Has Florida’s Texting Law Helped Stop Auto Negligence?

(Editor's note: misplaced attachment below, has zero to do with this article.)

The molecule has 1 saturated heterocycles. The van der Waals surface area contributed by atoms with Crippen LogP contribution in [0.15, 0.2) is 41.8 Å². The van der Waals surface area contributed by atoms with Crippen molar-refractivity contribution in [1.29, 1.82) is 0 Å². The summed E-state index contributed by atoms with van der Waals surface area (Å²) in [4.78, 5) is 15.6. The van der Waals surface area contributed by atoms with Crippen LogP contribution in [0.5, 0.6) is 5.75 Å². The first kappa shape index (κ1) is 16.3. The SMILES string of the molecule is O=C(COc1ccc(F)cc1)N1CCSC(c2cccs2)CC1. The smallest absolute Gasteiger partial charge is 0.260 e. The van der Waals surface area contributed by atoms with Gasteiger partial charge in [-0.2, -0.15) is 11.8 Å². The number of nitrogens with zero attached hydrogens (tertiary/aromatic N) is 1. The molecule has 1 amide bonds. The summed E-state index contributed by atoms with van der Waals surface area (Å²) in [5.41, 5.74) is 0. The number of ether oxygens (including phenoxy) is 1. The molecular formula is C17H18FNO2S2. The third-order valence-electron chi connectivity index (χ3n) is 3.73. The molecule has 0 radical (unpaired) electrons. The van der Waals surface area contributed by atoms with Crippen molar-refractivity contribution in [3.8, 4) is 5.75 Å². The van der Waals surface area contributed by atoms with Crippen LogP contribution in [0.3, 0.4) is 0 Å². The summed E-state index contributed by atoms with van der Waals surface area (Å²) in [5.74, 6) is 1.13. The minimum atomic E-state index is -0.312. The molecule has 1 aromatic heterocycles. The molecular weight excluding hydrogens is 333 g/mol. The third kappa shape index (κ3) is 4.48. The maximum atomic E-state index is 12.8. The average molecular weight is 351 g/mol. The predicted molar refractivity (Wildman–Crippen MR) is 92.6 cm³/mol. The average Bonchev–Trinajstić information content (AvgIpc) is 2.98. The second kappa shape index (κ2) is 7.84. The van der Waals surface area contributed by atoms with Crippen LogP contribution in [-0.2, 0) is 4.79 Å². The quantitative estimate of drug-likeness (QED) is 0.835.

Everyone knows that texting while driving is dangerous because it distracts the driver’s attention from the road. In fact, people who text and drive are 23 times more likely to be involved in a crash. It is so dangerous that it has even been referred to as Driving While Intoxticated. Almost 30% of accidents involve cell phone use (whether texting or making calls). On October 1, 2013, Florida enacted a law that bans texting while driving. But what has this law really accomplished? Its biggest problem is that it is a “secondary law.” This means that an officer can only give you a citation for texting while driving if you are stopped for some other violation, such as speeding or ignoring traffic signals. In other words, if a police officer see you driving and texting, but you are otherwise doing nothing wrong, there is nothing he can do about it. This is revealed by the fact that only about 1,500 citations have been issued since this law was enacted. That is pitiful. Police should be allowed to enforce the ban anytime they see someone texting and driving.  And the law doesn’t go far enough. It does not prohibit drivers from doing Google searches or reading things on the internet. They can even use mapquest while driving. All of these activities greatly distract the driver and make accidents more likely. I use my phone to make calls frequently while driving my car. While it would be inconvenient if such a law  passed, the safest way to reduce crashes would be to ban all cell phone use while driving. Years ago, there were some studies that suggested that banning cell phone use does not reduce the number of accidents. However, anyone who has used a cell phone while driving would have to admit that it causes some level of distraction, and anything that distracts a driver increases the likelihood of an accident.

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